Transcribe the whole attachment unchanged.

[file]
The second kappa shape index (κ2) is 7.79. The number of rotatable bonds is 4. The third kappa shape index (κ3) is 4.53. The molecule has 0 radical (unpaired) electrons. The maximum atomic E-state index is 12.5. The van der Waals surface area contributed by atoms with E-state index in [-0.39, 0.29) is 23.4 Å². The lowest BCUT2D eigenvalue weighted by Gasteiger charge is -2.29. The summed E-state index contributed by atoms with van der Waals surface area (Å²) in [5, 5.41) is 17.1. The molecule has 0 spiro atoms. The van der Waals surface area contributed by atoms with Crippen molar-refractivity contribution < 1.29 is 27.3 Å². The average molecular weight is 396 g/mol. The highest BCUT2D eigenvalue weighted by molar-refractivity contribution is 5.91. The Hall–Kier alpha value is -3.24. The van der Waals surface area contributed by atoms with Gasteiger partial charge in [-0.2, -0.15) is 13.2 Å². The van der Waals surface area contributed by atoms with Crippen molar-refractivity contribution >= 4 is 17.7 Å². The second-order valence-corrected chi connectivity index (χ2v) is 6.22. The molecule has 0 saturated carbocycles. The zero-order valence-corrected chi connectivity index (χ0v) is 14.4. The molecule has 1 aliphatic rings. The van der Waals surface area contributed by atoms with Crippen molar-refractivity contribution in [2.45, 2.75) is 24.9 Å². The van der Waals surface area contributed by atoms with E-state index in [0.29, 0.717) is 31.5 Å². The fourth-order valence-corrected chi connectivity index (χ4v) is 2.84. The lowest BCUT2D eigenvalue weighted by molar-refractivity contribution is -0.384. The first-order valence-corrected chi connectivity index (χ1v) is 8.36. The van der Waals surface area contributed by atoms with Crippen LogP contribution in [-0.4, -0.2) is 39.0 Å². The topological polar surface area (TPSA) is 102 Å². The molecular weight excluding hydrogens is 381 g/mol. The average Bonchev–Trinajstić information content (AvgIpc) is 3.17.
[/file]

The second kappa shape index (κ2) is 7.79. The number of rotatable bonds is 4. The third kappa shape index (κ3) is 4.53. The molecule has 0 radical (unpaired) electrons. The maximum atomic E-state index is 12.5. The van der Waals surface area contributed by atoms with E-state index in [-0.39, 0.29) is 23.4 Å². The lowest BCUT2D eigenvalue weighted by Gasteiger charge is -2.29. The summed E-state index contributed by atoms with van der Waals surface area (Å²) in [5, 5.41) is 17.1. The molecule has 0 spiro atoms. The van der Waals surface area contributed by atoms with Crippen molar-refractivity contribution < 1.29 is 27.3 Å². The average molecular weight is 396 g/mol. The highest BCUT2D eigenvalue weighted by molar-refractivity contribution is 5.91. The Hall–Kier alpha value is -3.24. The van der Waals surface area contributed by atoms with Gasteiger partial charge in [-0.2, -0.15) is 13.2 Å². The van der Waals surface area contributed by atoms with Crippen molar-refractivity contribution >= 4 is 17.7 Å². The second-order valence-corrected chi connectivity index (χ2v) is 6.22. The molecule has 0 saturated carbocycles. The zero-order valence-corrected chi connectivity index (χ0v) is 14.4. The molecule has 1 aliphatic rings. The van der Waals surface area contributed by atoms with Crippen molar-refractivity contribution in [2.45, 2.75) is 24.9 Å². The van der Waals surface area contributed by atoms with E-state index in [0.29, 0.717) is 31.5 Å². The fourth-order valence-corrected chi connectivity index (χ4v) is 2.84. The lowest BCUT2D eigenvalue weighted by molar-refractivity contribution is -0.384. The first-order valence-corrected chi connectivity index (χ1v) is 8.36. The van der Waals surface area contributed by atoms with Crippen LogP contribution in [-0.4, -0.2) is 39.0 Å². The topological polar surface area (TPSA) is 102 Å². The molecular weight excluding hydrogens is 381 g/mol. The average Bonchev–Trinajstić information content (AvgIpc) is 3.17.